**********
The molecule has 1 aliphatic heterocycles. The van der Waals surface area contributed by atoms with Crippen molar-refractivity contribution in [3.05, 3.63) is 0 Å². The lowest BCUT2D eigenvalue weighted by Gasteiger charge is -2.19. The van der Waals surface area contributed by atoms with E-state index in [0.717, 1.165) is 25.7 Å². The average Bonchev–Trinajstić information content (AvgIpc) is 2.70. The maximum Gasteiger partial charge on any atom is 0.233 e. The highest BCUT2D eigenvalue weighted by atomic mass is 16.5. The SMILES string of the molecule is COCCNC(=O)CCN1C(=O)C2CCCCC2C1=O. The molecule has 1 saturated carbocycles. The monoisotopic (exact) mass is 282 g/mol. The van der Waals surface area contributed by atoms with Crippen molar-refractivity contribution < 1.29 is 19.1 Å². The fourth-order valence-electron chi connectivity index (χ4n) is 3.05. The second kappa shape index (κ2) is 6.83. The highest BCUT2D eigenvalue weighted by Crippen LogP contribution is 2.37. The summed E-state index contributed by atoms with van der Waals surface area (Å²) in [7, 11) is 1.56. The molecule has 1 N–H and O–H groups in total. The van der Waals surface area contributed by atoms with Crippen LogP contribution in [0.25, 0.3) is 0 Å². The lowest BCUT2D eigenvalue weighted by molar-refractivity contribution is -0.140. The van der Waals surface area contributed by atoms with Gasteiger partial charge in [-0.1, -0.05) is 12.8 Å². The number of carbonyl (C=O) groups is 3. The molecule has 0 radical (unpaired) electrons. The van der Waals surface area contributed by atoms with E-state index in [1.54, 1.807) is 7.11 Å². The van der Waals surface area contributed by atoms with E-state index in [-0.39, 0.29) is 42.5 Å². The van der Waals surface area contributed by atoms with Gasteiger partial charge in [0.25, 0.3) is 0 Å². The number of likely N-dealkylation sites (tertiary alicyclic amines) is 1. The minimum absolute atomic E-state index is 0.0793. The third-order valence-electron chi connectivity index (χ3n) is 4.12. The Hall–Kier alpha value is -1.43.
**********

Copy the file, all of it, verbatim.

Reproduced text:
The molecule has 1 aliphatic heterocycles. The van der Waals surface area contributed by atoms with Crippen molar-refractivity contribution in [3.05, 3.63) is 0 Å². The lowest BCUT2D eigenvalue weighted by Gasteiger charge is -2.19. The van der Waals surface area contributed by atoms with E-state index in [0.717, 1.165) is 25.7 Å². The average Bonchev–Trinajstić information content (AvgIpc) is 2.70. The maximum Gasteiger partial charge on any atom is 0.233 e. The highest BCUT2D eigenvalue weighted by atomic mass is 16.5. The SMILES string of the molecule is COCCNC(=O)CCN1C(=O)C2CCCCC2C1=O. The molecule has 1 saturated carbocycles. The monoisotopic (exact) mass is 282 g/mol. The van der Waals surface area contributed by atoms with Crippen molar-refractivity contribution < 1.29 is 19.1 Å². The fourth-order valence-electron chi connectivity index (χ4n) is 3.05. The second kappa shape index (κ2) is 6.83. The highest BCUT2D eigenvalue weighted by Crippen LogP contribution is 2.37. The summed E-state index contributed by atoms with van der Waals surface area (Å²) in [7, 11) is 1.56. The molecule has 1 N–H and O–H groups in total. The van der Waals surface area contributed by atoms with Crippen LogP contribution in [0.25, 0.3) is 0 Å². The lowest BCUT2D eigenvalue weighted by molar-refractivity contribution is -0.140. The van der Waals surface area contributed by atoms with Gasteiger partial charge in [-0.1, -0.05) is 12.8 Å². The number of carbonyl (C=O) groups is 3. The molecule has 0 radical (unpaired) electrons. The van der Waals surface area contributed by atoms with E-state index in [1.54, 1.807) is 7.11 Å². The van der Waals surface area contributed by atoms with E-state index in [-0.39, 0.29) is 42.5 Å². The van der Waals surface area contributed by atoms with Gasteiger partial charge in [0.25, 0.3) is 0 Å². The number of likely N-dealkylation sites (tertiary alicyclic amines) is 1. The minimum absolute atomic E-state index is 0.0793. The third-order valence-electron chi connectivity index (χ3n) is 4.12. The Hall–Kier alpha value is -1.43.